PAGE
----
We could have had Oshkosh trucks instead of the MSVS, piggybacked onto the last US Army order. That was squished as there was minimal to no CanCon. The proposal never had any legs.

Also, as someone that writes SOW and Selection Criteria, I can write the SOW for a particular piece of equipment that I want to purchase. All I need to do is pick one technical spec that I know only 1 manufacturer is capable (or willing) to meet, make it mandatory, and it will be the only one that passes.

Conversely, I can write the SOW so that most companies will not even be interested in the process, because I have already made it next to impossible for them to be compliant.

Is it right? Not at all. I know PWGSC has certainly changed some procurement rules over the last few years, but there is still a lot of leeway in what we are able to do.

As for the vehicles, I can only hope that one day we will get a vehicle procurement right. Which means support vehicles delivered at the same time (Recovery especially), special tools, parts and manuals as well as training for our Veh Techs so that we can actually support the things. The LSVW was my first experience in fielding new kit, then the Coyote, then LAV. All were done the same. Part of it the fault of the govt, part of it our own fault (I know the pointy end wants all the frames to be primary capability vehicles, but if we don't have a Wrecker, how do we support?).

For this Log Veh replacement, I really hope they take their time and put together a comprehensive plan that really does fill the 80% solution. We need Recce (w/variants), Light and Heavy (also with variants). The requirement for a separate Medium class can be debated really (the cost of spare parts and the overhead required for a whole class of vehs could be compared to just buying more Heavy).

Realize though that "standardization" of veh platforms only results in a savings to a point. They can all use the same lights, seats, heater fans, etc. but still need different suspensions, tires, starters, alternators, a/c units, p/s pumps, etc. and that's the really expensive parts. It would be easier for the Supply system (less NSN..but I'm DRMIS would find something to mess up  :p), but I'm not convinced we would see any real substantial savings.

There is so much more to this replacement program than just selecting the "best" vehicle system. I just hope Ottawa remembers that.

Wook
 

dapaterson

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Wook:

Because folks write specs to disqualify competition PWGSC spends a lot of time reviewing our work to make sure we're not trying to pull stunts like that.  Again, we are our own worst enemies.
 

daftandbarmy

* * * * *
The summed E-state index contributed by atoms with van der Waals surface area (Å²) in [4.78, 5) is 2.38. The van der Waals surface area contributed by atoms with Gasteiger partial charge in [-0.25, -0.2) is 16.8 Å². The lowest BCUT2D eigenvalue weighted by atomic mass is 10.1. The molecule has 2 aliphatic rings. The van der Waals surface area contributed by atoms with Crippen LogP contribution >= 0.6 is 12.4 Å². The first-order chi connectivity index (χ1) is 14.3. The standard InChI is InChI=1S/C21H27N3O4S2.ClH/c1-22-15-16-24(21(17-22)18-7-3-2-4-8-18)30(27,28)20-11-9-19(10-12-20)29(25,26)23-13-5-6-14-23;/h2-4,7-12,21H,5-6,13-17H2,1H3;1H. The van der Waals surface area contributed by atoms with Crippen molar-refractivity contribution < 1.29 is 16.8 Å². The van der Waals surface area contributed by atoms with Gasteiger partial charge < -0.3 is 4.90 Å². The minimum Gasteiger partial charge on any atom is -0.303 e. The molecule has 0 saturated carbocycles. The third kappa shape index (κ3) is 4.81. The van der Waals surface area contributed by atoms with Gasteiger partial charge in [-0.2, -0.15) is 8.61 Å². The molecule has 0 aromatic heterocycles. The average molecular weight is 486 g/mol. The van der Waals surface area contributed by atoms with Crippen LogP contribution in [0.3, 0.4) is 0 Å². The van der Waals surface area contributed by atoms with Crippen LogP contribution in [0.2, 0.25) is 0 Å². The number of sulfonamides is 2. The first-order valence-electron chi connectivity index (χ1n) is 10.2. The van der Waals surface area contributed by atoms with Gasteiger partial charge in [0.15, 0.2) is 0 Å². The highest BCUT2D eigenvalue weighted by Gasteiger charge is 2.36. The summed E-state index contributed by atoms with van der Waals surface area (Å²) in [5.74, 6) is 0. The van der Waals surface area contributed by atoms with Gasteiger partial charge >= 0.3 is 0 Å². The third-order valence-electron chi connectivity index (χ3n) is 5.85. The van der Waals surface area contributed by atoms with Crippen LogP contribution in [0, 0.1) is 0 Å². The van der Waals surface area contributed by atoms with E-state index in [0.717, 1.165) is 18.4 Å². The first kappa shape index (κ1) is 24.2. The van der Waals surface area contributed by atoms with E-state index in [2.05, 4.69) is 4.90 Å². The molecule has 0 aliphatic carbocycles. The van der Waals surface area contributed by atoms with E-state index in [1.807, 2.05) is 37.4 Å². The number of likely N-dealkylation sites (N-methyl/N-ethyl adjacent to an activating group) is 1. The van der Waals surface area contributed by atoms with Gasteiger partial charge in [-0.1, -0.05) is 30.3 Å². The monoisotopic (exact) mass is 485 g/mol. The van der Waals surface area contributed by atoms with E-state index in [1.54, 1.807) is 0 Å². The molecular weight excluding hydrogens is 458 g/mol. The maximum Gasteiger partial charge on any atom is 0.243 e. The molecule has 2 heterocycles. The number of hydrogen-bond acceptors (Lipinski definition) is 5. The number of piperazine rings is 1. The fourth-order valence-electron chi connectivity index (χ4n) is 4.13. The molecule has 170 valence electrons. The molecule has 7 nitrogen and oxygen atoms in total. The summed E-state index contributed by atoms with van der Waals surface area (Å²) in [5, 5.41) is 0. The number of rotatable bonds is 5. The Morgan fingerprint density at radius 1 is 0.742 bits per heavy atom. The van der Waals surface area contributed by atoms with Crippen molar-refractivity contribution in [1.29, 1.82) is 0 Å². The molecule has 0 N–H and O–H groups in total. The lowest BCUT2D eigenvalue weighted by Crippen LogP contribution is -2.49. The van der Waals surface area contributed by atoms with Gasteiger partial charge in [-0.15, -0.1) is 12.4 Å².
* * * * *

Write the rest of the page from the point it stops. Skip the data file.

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Is there any reason why we wouldn't consider something like the Airborne Amphibious Stalwart?

http://www.youtube.com/watch?v=3mr_pCrhTkk
 

Kirkhill

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Together with the equally lovely Saracen and Saladin ( I had the complete Matchbox set once upon a time).

Now there was an example of a well thought out equipment buy.  (Notwithstanding Lucas).
 

a_majoor

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Might as well toss out the whole nine yards (an idea from the past). Given the potentially huge economy of scale and logistical advantages, this is at the far end of possibility as a home grown and developed project (as long as the project isn't being run by the same people who took a decade to create and issue a rucksack....)

http://Forums.Army.ca/forums/threads/27679/post-188549.html#msg188549
 

daftandbarmy

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Thucydides said:
Might as well toss out the whole nine yards (an idea from the past). Given the potentially huge economy of scale and logistical advantages, this is at the far end of possibility as a home grown and developed project (as long as the project isn't being run by the same people who took a decade to create and issue a rucksack....)

http://Forums.Army.ca/forums/threads/27679/post-188549.html#msg188549

Good point... the new rucksack could replace the MLVW. It's big enough  ;D
 

Petard

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Wookilar said:
Conversely, I can write the SOW so that most companies will not even be interested in the process, because I have already made it next to impossible for them to be compliant.

Is it right? Not at all. I know PWGSC has certainly changed some procurement rules over the last few years, but there is still a lot of leeway in what we are able to do.
....
There is so much more to this replacement program than just selecting the "best" vehicle system. I just hope Ottawa remembers that.

Wook

There are many participants involved with writting a SOR or a SOW for a system that will be implemented service wide
Your assumption that you can sole source through clever spec writting would get called from the get go

Sole sourcing is possible, but it is very diffcult to justify.
From what I've seen, more often than not sole sourcing is justified because of the urgency of a situation, and sometimes the opportunity to acquire a capability quickly (and often more cheaply) through foreign military sales. The drawback is that these quick delivery times often come with the risk of sustainment problems.

At anyrate, given the scope of this program, I don't see how it could do anything but rely on competitive bids.

 

Wookilar